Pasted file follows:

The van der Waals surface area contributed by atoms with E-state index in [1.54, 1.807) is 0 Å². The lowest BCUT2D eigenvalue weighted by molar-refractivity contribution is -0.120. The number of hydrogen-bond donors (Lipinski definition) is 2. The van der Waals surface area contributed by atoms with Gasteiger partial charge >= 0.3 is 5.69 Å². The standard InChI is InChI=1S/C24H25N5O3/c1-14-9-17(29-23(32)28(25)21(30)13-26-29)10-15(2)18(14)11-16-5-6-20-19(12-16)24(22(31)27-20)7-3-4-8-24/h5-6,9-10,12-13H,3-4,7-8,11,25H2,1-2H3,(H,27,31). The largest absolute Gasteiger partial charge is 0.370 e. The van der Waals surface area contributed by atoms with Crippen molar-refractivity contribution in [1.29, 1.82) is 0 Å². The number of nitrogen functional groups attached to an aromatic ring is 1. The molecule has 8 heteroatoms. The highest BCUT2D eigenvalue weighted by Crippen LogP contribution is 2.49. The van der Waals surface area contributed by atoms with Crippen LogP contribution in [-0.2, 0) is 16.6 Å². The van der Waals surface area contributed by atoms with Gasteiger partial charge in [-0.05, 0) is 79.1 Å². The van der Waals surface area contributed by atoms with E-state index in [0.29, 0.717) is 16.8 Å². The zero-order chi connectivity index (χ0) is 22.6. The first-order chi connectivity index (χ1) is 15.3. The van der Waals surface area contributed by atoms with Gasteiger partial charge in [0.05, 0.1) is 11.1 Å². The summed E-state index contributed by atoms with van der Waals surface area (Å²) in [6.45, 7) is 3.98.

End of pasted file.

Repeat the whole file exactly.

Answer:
The van der Waals surface area contributed by atoms with E-state index in [1.54, 1.807) is 0 Å². The lowest BCUT2D eigenvalue weighted by molar-refractivity contribution is -0.120. The number of hydrogen-bond donors (Lipinski definition) is 2. The van der Waals surface area contributed by atoms with Gasteiger partial charge >= 0.3 is 5.69 Å². The standard InChI is InChI=1S/C24H25N5O3/c1-14-9-17(29-23(32)28(25)21(30)13-26-29)10-15(2)18(14)11-16-5-6-20-19(12-16)24(22(31)27-20)7-3-4-8-24/h5-6,9-10,12-13H,3-4,7-8,11,25H2,1-2H3,(H,27,31). The largest absolute Gasteiger partial charge is 0.370 e. The van der Waals surface area contributed by atoms with Crippen molar-refractivity contribution in [1.29, 1.82) is 0 Å². The number of nitrogen functional groups attached to an aromatic ring is 1. The molecule has 8 heteroatoms. The highest BCUT2D eigenvalue weighted by Crippen LogP contribution is 2.49. The van der Waals surface area contributed by atoms with Crippen LogP contribution in [-0.2, 0) is 16.6 Å². The van der Waals surface area contributed by atoms with Gasteiger partial charge in [-0.05, 0) is 79.1 Å². The van der Waals surface area contributed by atoms with E-state index in [0.29, 0.717) is 16.8 Å². The zero-order chi connectivity index (χ0) is 22.6. The first-order chi connectivity index (χ1) is 15.3. The van der Waals surface area contributed by atoms with Gasteiger partial charge in [0.05, 0.1) is 11.1 Å². The summed E-state index contributed by atoms with van der Waals surface area (Å²) in [6.45, 7) is 3.98.